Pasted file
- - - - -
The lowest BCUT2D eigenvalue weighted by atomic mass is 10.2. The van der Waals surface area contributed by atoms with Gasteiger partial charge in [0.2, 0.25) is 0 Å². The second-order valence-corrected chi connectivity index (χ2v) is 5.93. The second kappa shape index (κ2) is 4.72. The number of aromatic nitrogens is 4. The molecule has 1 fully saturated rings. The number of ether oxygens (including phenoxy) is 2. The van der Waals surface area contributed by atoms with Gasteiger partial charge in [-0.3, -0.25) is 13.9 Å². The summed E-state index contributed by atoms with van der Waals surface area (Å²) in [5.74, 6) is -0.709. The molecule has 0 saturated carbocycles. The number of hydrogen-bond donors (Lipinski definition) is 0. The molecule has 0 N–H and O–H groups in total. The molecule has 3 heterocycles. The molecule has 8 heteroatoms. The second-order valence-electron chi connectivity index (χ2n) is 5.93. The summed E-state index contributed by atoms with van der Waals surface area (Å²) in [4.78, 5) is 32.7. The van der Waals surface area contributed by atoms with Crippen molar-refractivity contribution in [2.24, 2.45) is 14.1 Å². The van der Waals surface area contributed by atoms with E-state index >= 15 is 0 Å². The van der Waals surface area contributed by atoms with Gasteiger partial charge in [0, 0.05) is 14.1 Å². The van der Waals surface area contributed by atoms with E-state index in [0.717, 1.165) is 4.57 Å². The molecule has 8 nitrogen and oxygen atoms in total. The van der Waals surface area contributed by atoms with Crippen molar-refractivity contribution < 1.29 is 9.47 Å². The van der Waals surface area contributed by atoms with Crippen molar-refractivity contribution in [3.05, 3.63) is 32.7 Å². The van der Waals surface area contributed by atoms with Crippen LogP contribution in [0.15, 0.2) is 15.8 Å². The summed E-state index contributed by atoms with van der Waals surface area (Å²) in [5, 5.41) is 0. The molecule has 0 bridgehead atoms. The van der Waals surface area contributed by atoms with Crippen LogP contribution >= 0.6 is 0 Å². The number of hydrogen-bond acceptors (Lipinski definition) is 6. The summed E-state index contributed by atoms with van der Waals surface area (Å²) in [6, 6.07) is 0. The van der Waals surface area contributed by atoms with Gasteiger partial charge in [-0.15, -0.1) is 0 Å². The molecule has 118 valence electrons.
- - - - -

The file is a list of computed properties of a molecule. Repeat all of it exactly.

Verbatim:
The lowest BCUT2D eigenvalue weighted by atomic mass is 10.2. The van der Waals surface area contributed by atoms with Gasteiger partial charge in [0.2, 0.25) is 0 Å². The second-order valence-corrected chi connectivity index (χ2v) is 5.93. The second kappa shape index (κ2) is 4.72. The number of aromatic nitrogens is 4. The molecule has 1 fully saturated rings. The number of ether oxygens (including phenoxy) is 2. The van der Waals surface area contributed by atoms with Gasteiger partial charge in [-0.3, -0.25) is 13.9 Å². The summed E-state index contributed by atoms with van der Waals surface area (Å²) in [5.74, 6) is -0.709. The molecule has 0 saturated carbocycles. The number of hydrogen-bond donors (Lipinski definition) is 0. The molecule has 0 N–H and O–H groups in total. The molecule has 3 heterocycles. The molecule has 8 heteroatoms. The second-order valence-electron chi connectivity index (χ2n) is 5.93. The summed E-state index contributed by atoms with van der Waals surface area (Å²) in [4.78, 5) is 32.7. The van der Waals surface area contributed by atoms with Crippen molar-refractivity contribution in [2.24, 2.45) is 14.1 Å². The van der Waals surface area contributed by atoms with E-state index >= 15 is 0 Å². The van der Waals surface area contributed by atoms with Gasteiger partial charge in [0, 0.05) is 14.1 Å². The van der Waals surface area contributed by atoms with E-state index in [0.717, 1.165) is 4.57 Å². The molecule has 8 nitrogen and oxygen atoms in total. The van der Waals surface area contributed by atoms with Crippen molar-refractivity contribution < 1.29 is 9.47 Å². The van der Waals surface area contributed by atoms with Crippen molar-refractivity contribution in [3.05, 3.63) is 32.7 Å². The van der Waals surface area contributed by atoms with Crippen LogP contribution in [0.15, 0.2) is 15.8 Å². The summed E-state index contributed by atoms with van der Waals surface area (Å²) in [5, 5.41) is 0. The molecule has 0 bridgehead atoms. The van der Waals surface area contributed by atoms with Crippen LogP contribution >= 0.6 is 0 Å². The number of hydrogen-bond acceptors (Lipinski definition) is 6. The summed E-state index contributed by atoms with van der Waals surface area (Å²) in [6, 6.07) is 0. The van der Waals surface area contributed by atoms with Gasteiger partial charge in [-0.15, -0.1) is 0 Å². The molecule has 118 valence electrons.